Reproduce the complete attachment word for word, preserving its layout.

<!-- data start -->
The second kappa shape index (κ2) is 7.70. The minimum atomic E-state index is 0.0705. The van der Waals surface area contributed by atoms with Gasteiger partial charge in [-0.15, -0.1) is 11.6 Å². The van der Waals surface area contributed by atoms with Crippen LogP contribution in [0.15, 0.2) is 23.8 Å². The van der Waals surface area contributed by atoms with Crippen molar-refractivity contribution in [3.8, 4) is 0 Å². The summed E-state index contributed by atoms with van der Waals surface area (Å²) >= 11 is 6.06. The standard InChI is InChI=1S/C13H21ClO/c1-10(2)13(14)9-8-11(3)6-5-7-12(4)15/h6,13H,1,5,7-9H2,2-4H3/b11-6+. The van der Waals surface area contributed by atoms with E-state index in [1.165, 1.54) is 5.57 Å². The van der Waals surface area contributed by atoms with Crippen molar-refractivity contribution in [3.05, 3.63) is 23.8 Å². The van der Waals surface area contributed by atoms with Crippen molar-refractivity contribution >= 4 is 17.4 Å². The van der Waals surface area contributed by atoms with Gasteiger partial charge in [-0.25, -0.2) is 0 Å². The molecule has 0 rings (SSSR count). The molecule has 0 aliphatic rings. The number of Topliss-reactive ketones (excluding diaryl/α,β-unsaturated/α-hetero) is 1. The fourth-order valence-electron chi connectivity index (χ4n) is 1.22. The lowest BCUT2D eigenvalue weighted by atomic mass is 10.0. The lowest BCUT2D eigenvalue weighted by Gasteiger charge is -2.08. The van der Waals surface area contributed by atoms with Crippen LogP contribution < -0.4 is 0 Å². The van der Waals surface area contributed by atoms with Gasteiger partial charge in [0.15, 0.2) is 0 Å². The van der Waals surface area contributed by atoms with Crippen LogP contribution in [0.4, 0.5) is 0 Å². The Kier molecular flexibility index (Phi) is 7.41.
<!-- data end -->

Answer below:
The second kappa shape index (κ2) is 7.70. The minimum atomic E-state index is 0.0705. The van der Waals surface area contributed by atoms with Gasteiger partial charge in [-0.15, -0.1) is 11.6 Å². The van der Waals surface area contributed by atoms with Crippen LogP contribution in [0.15, 0.2) is 23.8 Å². The van der Waals surface area contributed by atoms with Crippen molar-refractivity contribution in [3.8, 4) is 0 Å². The summed E-state index contributed by atoms with van der Waals surface area (Å²) >= 11 is 6.06. The standard InChI is InChI=1S/C13H21ClO/c1-10(2)13(14)9-8-11(3)6-5-7-12(4)15/h6,13H,1,5,7-9H2,2-4H3/b11-6+. The van der Waals surface area contributed by atoms with E-state index in [1.165, 1.54) is 5.57 Å². The van der Waals surface area contributed by atoms with Crippen molar-refractivity contribution in [3.05, 3.63) is 23.8 Å². The van der Waals surface area contributed by atoms with Crippen molar-refractivity contribution >= 4 is 17.4 Å². The van der Waals surface area contributed by atoms with Gasteiger partial charge in [-0.25, -0.2) is 0 Å². The molecule has 0 rings (SSSR count). The molecule has 0 aliphatic rings. The number of Topliss-reactive ketones (excluding diaryl/α,β-unsaturated/α-hetero) is 1. The fourth-order valence-electron chi connectivity index (χ4n) is 1.22. The lowest BCUT2D eigenvalue weighted by atomic mass is 10.0. The lowest BCUT2D eigenvalue weighted by Gasteiger charge is -2.08. The van der Waals surface area contributed by atoms with Crippen LogP contribution < -0.4 is 0 Å². The van der Waals surface area contributed by atoms with Gasteiger partial charge in [0.15, 0.2) is 0 Å². The van der Waals surface area contributed by atoms with Crippen LogP contribution in [0.4, 0.5) is 0 Å². The Kier molecular flexibility index (Phi) is 7.41.